Wellness NutriFit Online Learning in Physical Education for High School Students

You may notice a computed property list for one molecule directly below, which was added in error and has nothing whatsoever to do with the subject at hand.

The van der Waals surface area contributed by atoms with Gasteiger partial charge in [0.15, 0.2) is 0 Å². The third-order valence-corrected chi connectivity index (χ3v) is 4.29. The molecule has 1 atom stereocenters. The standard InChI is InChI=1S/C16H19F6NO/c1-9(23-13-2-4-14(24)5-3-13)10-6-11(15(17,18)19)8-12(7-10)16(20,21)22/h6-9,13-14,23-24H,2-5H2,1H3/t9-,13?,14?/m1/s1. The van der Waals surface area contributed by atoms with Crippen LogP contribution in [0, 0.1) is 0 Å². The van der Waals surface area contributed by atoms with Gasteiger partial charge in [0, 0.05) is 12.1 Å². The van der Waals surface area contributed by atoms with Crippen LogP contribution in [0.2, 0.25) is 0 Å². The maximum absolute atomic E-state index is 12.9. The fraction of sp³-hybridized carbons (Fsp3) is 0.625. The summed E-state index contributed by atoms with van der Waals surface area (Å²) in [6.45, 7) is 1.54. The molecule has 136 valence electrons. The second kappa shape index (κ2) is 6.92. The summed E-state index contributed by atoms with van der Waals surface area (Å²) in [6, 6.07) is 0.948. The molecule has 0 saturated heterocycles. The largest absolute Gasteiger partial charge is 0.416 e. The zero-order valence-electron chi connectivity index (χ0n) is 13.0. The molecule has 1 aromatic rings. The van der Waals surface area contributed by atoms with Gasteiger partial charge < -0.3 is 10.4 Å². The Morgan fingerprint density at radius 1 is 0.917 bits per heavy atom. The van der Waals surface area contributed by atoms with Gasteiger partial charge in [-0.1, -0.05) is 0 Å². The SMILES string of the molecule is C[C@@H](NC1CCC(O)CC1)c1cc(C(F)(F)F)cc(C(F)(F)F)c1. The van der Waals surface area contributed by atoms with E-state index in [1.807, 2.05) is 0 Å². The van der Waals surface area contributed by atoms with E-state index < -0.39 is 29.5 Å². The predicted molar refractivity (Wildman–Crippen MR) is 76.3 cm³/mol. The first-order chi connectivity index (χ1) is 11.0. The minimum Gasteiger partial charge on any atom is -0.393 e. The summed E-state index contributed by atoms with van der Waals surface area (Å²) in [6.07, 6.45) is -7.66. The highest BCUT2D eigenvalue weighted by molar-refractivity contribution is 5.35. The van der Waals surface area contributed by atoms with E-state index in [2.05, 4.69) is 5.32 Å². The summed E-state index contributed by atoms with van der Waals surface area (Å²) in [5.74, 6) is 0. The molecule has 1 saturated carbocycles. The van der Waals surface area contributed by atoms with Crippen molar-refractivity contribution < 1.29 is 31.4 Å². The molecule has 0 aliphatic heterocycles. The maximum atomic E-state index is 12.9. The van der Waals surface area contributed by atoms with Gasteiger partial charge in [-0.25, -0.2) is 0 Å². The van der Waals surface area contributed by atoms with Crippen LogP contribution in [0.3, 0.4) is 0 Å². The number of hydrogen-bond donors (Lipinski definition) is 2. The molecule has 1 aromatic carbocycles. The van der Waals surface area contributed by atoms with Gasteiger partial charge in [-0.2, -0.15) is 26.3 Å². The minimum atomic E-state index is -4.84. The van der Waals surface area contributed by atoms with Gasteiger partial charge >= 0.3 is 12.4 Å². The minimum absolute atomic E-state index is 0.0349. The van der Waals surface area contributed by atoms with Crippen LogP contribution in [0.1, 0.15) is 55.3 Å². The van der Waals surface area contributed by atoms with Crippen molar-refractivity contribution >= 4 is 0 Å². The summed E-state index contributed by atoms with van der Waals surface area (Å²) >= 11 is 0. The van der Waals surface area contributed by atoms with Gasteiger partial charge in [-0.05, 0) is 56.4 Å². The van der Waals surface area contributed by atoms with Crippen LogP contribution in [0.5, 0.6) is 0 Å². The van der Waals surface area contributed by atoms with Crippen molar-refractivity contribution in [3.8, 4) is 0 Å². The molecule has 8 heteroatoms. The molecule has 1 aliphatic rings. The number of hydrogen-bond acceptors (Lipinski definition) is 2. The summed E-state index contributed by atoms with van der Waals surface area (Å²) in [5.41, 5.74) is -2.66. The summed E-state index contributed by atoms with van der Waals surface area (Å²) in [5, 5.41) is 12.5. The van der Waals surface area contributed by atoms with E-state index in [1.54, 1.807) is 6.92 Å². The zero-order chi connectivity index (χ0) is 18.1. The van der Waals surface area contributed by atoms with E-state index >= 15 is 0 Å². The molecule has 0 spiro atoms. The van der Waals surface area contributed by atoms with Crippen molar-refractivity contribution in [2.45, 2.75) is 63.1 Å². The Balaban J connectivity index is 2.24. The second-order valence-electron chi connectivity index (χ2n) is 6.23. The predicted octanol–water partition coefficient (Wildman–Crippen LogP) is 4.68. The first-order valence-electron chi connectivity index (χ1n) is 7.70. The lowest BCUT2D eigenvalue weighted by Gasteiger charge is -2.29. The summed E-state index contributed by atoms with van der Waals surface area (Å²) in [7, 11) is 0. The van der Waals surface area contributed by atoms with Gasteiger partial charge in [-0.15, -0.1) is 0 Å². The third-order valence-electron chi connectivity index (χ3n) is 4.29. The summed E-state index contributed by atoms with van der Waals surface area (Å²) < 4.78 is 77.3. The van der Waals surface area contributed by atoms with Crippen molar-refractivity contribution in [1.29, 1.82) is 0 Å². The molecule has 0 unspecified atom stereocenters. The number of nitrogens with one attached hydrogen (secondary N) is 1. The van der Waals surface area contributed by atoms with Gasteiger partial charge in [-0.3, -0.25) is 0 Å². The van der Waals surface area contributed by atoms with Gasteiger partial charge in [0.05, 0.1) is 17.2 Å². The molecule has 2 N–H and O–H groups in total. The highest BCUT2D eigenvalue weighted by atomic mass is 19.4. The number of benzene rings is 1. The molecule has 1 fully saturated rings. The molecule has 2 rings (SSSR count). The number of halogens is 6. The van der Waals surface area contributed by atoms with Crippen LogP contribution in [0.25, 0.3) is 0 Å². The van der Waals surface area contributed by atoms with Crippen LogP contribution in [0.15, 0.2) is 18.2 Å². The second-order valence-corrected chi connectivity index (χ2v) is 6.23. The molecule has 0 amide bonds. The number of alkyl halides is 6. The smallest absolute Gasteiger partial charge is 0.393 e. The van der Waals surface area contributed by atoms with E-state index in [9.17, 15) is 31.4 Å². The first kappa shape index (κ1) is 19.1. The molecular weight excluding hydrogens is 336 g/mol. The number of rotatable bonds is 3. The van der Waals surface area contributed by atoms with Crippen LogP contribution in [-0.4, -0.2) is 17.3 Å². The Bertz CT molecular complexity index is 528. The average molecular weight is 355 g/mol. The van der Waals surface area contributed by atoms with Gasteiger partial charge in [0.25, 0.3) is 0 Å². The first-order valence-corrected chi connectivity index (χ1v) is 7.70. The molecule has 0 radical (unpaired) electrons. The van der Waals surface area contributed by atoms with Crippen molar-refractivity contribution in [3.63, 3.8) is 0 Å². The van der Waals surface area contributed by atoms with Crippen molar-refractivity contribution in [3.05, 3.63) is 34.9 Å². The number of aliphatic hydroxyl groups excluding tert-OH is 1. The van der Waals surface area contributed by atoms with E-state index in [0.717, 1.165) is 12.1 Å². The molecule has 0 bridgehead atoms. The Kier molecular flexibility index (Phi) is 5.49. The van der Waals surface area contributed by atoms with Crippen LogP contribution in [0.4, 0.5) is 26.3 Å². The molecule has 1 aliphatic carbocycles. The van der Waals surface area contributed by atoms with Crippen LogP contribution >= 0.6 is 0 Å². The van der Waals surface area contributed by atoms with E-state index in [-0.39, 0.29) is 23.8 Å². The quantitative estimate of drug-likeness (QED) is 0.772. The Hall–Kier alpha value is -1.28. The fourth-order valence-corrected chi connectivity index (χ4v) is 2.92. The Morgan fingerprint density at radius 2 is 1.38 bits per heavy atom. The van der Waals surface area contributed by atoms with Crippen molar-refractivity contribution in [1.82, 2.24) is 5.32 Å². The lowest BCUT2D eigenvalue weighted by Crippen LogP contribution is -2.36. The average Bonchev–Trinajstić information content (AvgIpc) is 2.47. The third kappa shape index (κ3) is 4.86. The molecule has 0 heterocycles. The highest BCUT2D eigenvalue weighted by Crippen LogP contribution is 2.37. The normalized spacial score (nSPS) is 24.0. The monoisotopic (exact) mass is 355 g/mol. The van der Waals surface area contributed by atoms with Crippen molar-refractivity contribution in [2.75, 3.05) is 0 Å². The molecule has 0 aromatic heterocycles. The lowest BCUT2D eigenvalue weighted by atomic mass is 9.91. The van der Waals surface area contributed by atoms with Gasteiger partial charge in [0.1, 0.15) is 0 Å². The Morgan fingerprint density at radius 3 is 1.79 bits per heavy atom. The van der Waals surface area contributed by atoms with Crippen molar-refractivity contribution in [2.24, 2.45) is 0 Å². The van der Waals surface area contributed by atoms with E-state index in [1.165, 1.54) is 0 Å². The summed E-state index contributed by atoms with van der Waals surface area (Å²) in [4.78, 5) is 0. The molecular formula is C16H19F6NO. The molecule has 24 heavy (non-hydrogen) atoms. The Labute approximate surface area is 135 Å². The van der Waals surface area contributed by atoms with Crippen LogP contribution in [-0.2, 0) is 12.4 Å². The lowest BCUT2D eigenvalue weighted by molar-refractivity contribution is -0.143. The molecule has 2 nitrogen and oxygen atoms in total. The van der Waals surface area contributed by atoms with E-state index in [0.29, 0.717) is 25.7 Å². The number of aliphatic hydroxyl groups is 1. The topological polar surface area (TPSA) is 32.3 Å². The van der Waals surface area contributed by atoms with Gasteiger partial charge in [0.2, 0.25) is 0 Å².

Understanding the learners’ perceptions of how online delivery is affecting their learning will help provide instructors with information to effectively design and use online delivery strategies (Gallini & Barron, 2001). The purpose of this pilot study was to examine the learning and perceptions of students and their instructor during online fitness and nutrition units. The study participants were 19 high school students enrolled in a semester-long wellness course (10 males, 9 females; average age: 16 years, 2 months), and their teacher. The online units lasted 2 weeks each with a 3-week activity component interval in between. Student and instructor perceptions of the online instruction were examined through interviews and surveys. The majority of students (92%, n = 12) indicated that they were able to perform basic operations on their computers and valued the importance of technology in learning and finding employment. Student achievement was measured using a knowledge test and course assignments. A dependent t test on pretest and posttest scores showed a significant gain in student knowledge. Student perceptions of online learning were mixed. On the positive side, they indicated online instruction was suitable for some learning styles, focused their learning better, and allowed them to work at their own pace and at home. Yet, they had problems navigating the technology, were unclear about which content would be assessed and missed contact with their teacher and peers. The instructor had similar perceptions. She felt disconnected from her students and not in control, got behind in her grading and belatedly realized she could have helped her students by interacting more online. Despite mostly positive responses after the first unit, students and instructor ultimately favored a mixed instructional format using online and face-to-face instruction.